Coach Brent Key’s team will be playing in a fourth consecutive different stadium (Mercedes-Benz, Bobby Dodd, at Ole Miss and at Wake Forest) to start the season, the first time the program has done that since 1997 (Notre Dame, Wake Forest, Bobby Dodd Stadium and Boston College, respectively).
Here are five other things to know about Saturday’s matchup which will be televised live by The CW Network (Peachtree TV in the Atlanta market):
Beware the mesh
Tech supporters who haven’t intently watched Wake Forest in recent years may be in for a bit of surprise when tuning in Saturday to the Jackets’ matchup with the Demon Deacons.
Coach Dave Clawson’s team has become adept at running the mesh offense, a system that wears thin the patience of a defense before exploiting it for explosive plays.
“It’s unique, very unique. We’re not used to seeing this style of ball,” Tech defensive lineman Eddie Kelly said. “I think their O-line, they’re pretty good. They’re pretty solid. They’re very patient. As a D-line we have to make sure we stay in our gap and hold it. We got to be (comfortable) being (uncomfortable) and being as patient as them.”
Typically, Wake Forest’s quarterback, who is Mitch Griffis this season, receives a snap in the shotgun formation while flanked by a single running back. Griffis and that back will move toward the line of scrimmage while Griffis holds the ball in the back’s belly for as long as possible.
From there, depending on how the defense reacts and moves, Griffis has the option to hand the ball off, keep it or throw it.
“It’s very interesting. But with a coach like (Tech defensive line coach) Marco Coleman, he’s the best of the best so with him in our ear every day, he makes sure that we make sure we’re holding our gap and not peeking,” Kelly said. “Because if we peek they might go for 60 (yards).
“Coach Coleman puts us in the best position to succeed in the game and in practice. We’re never in the wrong and if we do make mistakes we’re watching the film and going over it. With a guy like Marco Coleman you can’t really beat that.”
Wake Forest is averaging 33.3 points per game this season, scored 36.1 per contest last year and 41 per game in 2021.
When it comes right down to it, Tech can’t waste opportunities inside the 20-yard line Saturday against the nation’s best red zone defense.
Wake has allowed only three scores with its backs against the wall this season and just two touchdowns. Last week the Demon Deacons kept Old Dominion off the scoreboard twice in as many red zone trips.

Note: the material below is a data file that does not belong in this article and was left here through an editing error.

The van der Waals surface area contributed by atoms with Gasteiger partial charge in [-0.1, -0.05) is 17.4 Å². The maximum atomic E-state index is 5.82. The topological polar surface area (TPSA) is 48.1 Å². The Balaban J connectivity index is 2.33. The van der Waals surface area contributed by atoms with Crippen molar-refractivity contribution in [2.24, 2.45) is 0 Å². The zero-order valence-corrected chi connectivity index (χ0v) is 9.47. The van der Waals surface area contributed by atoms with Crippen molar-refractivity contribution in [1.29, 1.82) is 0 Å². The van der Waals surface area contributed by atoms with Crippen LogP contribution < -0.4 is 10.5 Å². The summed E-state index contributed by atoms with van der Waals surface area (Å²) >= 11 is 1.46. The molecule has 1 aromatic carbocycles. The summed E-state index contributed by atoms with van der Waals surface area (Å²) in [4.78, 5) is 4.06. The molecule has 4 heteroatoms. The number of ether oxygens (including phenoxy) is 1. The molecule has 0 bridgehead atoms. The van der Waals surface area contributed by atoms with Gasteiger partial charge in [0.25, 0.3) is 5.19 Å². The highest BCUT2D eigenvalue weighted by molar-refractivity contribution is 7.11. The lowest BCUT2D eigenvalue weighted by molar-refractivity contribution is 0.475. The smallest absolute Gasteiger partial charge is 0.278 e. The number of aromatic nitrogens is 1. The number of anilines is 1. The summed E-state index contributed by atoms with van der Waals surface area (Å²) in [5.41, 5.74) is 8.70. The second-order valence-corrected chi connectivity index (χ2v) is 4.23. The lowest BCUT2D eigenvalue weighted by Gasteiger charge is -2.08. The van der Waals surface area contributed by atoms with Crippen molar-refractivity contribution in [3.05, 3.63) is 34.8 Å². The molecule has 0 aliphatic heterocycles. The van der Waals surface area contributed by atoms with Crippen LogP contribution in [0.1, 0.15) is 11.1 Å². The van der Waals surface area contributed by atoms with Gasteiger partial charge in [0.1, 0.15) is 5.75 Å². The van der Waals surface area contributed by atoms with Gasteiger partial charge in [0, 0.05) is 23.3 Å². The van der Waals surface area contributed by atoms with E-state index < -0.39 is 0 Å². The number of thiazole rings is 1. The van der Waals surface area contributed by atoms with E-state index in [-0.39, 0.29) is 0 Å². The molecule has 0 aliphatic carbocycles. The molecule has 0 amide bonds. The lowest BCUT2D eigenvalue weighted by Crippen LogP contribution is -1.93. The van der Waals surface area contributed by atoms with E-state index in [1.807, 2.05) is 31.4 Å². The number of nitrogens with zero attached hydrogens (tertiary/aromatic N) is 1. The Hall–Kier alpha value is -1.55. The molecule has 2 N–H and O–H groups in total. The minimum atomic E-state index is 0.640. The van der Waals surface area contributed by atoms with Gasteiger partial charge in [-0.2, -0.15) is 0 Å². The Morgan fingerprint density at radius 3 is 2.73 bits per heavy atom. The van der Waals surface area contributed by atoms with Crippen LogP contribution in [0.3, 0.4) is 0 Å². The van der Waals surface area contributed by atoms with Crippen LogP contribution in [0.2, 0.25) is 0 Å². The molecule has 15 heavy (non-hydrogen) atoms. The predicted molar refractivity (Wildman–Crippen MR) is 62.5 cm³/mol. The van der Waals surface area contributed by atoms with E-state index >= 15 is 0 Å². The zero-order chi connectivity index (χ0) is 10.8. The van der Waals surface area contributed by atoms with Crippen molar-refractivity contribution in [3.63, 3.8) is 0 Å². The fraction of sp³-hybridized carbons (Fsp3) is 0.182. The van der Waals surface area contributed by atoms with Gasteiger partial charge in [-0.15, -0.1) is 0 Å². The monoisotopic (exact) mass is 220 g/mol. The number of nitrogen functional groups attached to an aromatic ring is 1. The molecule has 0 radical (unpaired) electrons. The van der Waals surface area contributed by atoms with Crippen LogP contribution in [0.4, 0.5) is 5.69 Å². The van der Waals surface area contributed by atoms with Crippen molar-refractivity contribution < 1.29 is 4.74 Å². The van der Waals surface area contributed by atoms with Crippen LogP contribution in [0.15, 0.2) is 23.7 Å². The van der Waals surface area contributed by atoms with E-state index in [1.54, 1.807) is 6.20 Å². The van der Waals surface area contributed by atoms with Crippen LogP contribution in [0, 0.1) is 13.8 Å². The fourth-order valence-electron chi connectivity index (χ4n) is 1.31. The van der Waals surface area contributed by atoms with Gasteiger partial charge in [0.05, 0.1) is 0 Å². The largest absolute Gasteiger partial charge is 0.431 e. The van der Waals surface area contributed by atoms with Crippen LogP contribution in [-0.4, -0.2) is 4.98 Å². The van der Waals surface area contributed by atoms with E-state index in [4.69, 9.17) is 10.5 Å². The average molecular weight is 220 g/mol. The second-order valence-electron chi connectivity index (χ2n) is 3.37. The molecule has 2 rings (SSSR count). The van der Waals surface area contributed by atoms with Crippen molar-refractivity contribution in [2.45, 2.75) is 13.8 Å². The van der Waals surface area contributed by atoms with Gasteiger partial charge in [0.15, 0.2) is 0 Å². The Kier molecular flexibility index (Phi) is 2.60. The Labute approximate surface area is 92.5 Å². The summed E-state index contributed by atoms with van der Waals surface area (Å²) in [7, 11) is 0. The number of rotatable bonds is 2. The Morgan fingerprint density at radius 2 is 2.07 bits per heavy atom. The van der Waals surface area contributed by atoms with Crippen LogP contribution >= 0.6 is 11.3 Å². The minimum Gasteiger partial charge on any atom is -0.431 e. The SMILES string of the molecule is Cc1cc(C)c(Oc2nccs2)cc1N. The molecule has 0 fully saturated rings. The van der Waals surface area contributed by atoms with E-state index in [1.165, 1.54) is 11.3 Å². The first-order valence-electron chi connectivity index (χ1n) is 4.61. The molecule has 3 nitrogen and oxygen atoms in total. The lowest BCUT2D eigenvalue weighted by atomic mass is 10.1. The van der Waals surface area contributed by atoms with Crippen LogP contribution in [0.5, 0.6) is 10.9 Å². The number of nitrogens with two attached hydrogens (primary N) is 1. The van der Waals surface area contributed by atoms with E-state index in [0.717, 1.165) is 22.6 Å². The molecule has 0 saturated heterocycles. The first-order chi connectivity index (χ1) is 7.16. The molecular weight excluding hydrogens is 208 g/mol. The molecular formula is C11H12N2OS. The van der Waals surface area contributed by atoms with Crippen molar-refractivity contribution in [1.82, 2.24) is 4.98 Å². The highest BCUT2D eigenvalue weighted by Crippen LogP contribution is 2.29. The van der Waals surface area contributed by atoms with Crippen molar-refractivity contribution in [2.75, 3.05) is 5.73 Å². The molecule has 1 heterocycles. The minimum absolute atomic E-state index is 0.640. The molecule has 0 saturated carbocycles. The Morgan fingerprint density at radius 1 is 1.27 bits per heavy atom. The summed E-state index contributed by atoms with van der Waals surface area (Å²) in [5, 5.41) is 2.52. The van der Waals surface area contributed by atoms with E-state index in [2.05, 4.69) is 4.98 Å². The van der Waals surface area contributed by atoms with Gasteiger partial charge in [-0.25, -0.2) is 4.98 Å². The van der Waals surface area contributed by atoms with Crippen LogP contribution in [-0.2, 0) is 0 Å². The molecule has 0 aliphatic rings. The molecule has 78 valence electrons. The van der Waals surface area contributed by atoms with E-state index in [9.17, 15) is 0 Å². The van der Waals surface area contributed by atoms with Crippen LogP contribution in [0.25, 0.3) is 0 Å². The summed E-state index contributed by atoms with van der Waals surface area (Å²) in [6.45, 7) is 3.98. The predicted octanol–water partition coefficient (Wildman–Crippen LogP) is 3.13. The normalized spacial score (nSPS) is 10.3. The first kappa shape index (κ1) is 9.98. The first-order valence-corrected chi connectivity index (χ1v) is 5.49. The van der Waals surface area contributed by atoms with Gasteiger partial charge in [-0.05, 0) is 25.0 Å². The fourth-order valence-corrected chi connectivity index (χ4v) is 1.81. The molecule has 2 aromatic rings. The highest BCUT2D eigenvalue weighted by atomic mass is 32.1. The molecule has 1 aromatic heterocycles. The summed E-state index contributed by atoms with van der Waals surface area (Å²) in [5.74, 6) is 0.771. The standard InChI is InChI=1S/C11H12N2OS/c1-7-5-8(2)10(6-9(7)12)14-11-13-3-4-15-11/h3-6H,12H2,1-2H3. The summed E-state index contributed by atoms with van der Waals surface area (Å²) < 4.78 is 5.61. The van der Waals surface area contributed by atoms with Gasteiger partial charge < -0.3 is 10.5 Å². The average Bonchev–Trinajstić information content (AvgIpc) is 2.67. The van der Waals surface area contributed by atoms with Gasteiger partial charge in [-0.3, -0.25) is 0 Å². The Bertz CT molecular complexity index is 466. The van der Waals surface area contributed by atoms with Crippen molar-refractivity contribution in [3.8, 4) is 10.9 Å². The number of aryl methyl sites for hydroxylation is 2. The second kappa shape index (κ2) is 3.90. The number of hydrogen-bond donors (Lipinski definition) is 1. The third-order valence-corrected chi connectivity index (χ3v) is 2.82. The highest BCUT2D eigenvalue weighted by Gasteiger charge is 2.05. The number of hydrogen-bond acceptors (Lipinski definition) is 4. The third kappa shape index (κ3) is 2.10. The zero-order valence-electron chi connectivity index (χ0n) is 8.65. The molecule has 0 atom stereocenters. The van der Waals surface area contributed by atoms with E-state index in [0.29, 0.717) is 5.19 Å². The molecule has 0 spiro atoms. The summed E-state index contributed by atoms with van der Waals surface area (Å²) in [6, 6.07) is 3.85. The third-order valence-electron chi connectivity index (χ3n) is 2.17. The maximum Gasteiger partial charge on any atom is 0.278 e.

Tech has been very good in its red-zone trips this season, scoring 12 times in 16 chances. Those 16 opportunities are only four behind national-leader Syracuse. The Jackets have punched the ball in the end zone 10 times when reaching the opponent’s 20-yard line.
Key said Thursday those type of situations represents high-pressure moments for his team – and he wants a team that thrives in those moments.
“The only way to thrive in pressure situations is to prepare and practice in pressure situations,” Key said. “There’s pressure from the coaches, there’s pressure from the way we go about practice, then you have to put pressure on yourself. You have to put pressure on yourself so when you get in those situations, you don’t ever want the game to be bigger than it is during the week, bigger than the practice is.
“We structure practice a certain way, we do things a certain way to make sure we narrow that gap as much as we can. But then at the same time there’s individual players that put the pressure on themselves as well and understand that.”
Time to get in the backfield
Tech’s struggles as they pertain to creating negative plays from a defensive standpoint have been well-documented. But if ever there was a week to make some headway in that area, this week may be it.
Wake Forest has allowed 10 sacks already, the most among ACC teams. Old Dominion and Elon each recorded four against the Deacons and Vanderbilt registered two. Wake Forest also has allowed 21 tackles for loss in three games.
Tech only has one sack this season (by Kelly) and just seven tackles for loss, the fewest in the nation.
“Our coach has been harping on that every day. We try to get to the quarterback every day,” Kelly said. “We do drills every day in practice. We, as a D-line, know we need more sacks, we need more (tackles for loss) to be a great D-line in this conference. Every day we’re working and they’re coming for sure. That’s a promise.”
Saturday’s game at Allegacy Federal Credit Union Stadium is part of family weekend festivities at Wake Forest. The school announced last week that the game was sold out, and according to Wake Forest, it’s the program’s eighth sellout since the start of the 2021 season.
Should Allegacy Stadium reach its listed capacity of 31,500, the Jackets will have played in front of least 31,000 fans in each of its first four games with the largest crowd being 64,150 at Ole Miss and the smallest being 31,452 at Bobby Dodd Stadium on Sept. 9.
Key vs. Wake Forest
Key has experienced some previous success against the Demon Deacons during his long college football career.
As an offensive lineman for the Jackets, Key was part of three wins against Wake Forest in 1997, 1998 and 2000. In 1999, Wake Forest had a 20-0 lead at halftime before holding on for a 26-23 win over the 14th-ranked Jackets.
The teams split games in 2001 and 2002 when Key was a graduate assistant for the Jackets.